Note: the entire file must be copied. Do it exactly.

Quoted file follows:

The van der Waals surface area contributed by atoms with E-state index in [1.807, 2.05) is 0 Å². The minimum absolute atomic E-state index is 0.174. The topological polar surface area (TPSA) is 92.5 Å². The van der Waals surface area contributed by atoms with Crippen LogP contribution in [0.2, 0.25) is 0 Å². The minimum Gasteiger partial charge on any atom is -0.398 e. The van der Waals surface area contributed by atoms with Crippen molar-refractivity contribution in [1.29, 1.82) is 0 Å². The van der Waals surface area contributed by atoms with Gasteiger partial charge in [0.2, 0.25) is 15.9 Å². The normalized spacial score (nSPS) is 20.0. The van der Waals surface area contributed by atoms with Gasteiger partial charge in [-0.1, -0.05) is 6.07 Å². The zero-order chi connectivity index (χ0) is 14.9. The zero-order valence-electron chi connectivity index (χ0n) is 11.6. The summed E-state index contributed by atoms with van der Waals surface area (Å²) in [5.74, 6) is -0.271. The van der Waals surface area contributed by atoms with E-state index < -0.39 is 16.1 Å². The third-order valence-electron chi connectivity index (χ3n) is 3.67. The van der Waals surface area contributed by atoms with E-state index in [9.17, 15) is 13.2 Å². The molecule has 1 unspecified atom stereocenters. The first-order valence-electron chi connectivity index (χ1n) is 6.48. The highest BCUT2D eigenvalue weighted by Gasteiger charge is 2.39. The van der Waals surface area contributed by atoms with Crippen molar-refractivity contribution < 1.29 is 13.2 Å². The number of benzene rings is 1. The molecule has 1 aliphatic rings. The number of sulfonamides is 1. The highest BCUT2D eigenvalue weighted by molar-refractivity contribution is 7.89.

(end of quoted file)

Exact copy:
The van der Waals surface area contributed by atoms with E-state index in [1.807, 2.05) is 0 Å². The minimum absolute atomic E-state index is 0.174. The topological polar surface area (TPSA) is 92.5 Å². The van der Waals surface area contributed by atoms with Crippen LogP contribution in [0.2, 0.25) is 0 Å². The minimum Gasteiger partial charge on any atom is -0.398 e. The van der Waals surface area contributed by atoms with Crippen molar-refractivity contribution in [1.29, 1.82) is 0 Å². The van der Waals surface area contributed by atoms with Gasteiger partial charge in [0.2, 0.25) is 15.9 Å². The normalized spacial score (nSPS) is 20.0. The van der Waals surface area contributed by atoms with Gasteiger partial charge in [-0.1, -0.05) is 6.07 Å². The zero-order chi connectivity index (χ0) is 14.9. The zero-order valence-electron chi connectivity index (χ0n) is 11.6. The summed E-state index contributed by atoms with van der Waals surface area (Å²) in [5.74, 6) is -0.271. The van der Waals surface area contributed by atoms with E-state index < -0.39 is 16.1 Å². The third-order valence-electron chi connectivity index (χ3n) is 3.67. The van der Waals surface area contributed by atoms with E-state index in [9.17, 15) is 13.2 Å². The molecule has 1 unspecified atom stereocenters. The first-order valence-electron chi connectivity index (χ1n) is 6.48. The highest BCUT2D eigenvalue weighted by Gasteiger charge is 2.39. The van der Waals surface area contributed by atoms with Crippen molar-refractivity contribution < 1.29 is 13.2 Å². The number of benzene rings is 1. The molecule has 1 aliphatic rings. The number of sulfonamides is 1. The highest BCUT2D eigenvalue weighted by molar-refractivity contribution is 7.89.